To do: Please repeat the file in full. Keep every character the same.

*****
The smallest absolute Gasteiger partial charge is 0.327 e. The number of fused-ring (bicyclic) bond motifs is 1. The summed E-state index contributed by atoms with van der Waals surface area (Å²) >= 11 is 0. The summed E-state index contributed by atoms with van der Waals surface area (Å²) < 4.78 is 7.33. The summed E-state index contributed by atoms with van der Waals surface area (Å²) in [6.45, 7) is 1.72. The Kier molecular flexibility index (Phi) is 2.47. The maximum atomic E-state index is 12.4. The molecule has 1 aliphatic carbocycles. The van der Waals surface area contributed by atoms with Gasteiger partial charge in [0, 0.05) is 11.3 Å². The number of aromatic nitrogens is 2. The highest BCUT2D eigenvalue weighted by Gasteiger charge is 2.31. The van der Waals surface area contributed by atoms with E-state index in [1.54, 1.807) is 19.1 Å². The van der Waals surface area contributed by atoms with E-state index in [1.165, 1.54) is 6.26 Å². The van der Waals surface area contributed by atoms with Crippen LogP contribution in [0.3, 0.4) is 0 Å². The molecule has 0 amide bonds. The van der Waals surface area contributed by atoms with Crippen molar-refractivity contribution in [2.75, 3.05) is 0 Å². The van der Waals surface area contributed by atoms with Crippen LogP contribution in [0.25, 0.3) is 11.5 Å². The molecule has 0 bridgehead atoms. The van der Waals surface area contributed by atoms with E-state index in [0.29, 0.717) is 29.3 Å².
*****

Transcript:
The smallest absolute Gasteiger partial charge is 0.327 e. The number of fused-ring (bicyclic) bond motifs is 1. The summed E-state index contributed by atoms with van der Waals surface area (Å²) >= 11 is 0. The summed E-state index contributed by atoms with van der Waals surface area (Å²) < 4.78 is 7.33. The summed E-state index contributed by atoms with van der Waals surface area (Å²) in [6.45, 7) is 1.72. The Kier molecular flexibility index (Phi) is 2.47. The maximum atomic E-state index is 12.4. The molecule has 1 aliphatic carbocycles. The van der Waals surface area contributed by atoms with Gasteiger partial charge in [0, 0.05) is 11.3 Å². The number of aromatic nitrogens is 2. The highest BCUT2D eigenvalue weighted by Gasteiger charge is 2.31. The van der Waals surface area contributed by atoms with E-state index in [1.54, 1.807) is 19.1 Å². The van der Waals surface area contributed by atoms with E-state index in [1.165, 1.54) is 6.26 Å². The van der Waals surface area contributed by atoms with Crippen LogP contribution in [0.3, 0.4) is 0 Å². The molecule has 0 amide bonds. The van der Waals surface area contributed by atoms with Crippen molar-refractivity contribution in [2.75, 3.05) is 0 Å². The van der Waals surface area contributed by atoms with Crippen LogP contribution in [0.25, 0.3) is 11.5 Å². The molecule has 0 bridgehead atoms. The van der Waals surface area contributed by atoms with E-state index in [0.29, 0.717) is 29.3 Å².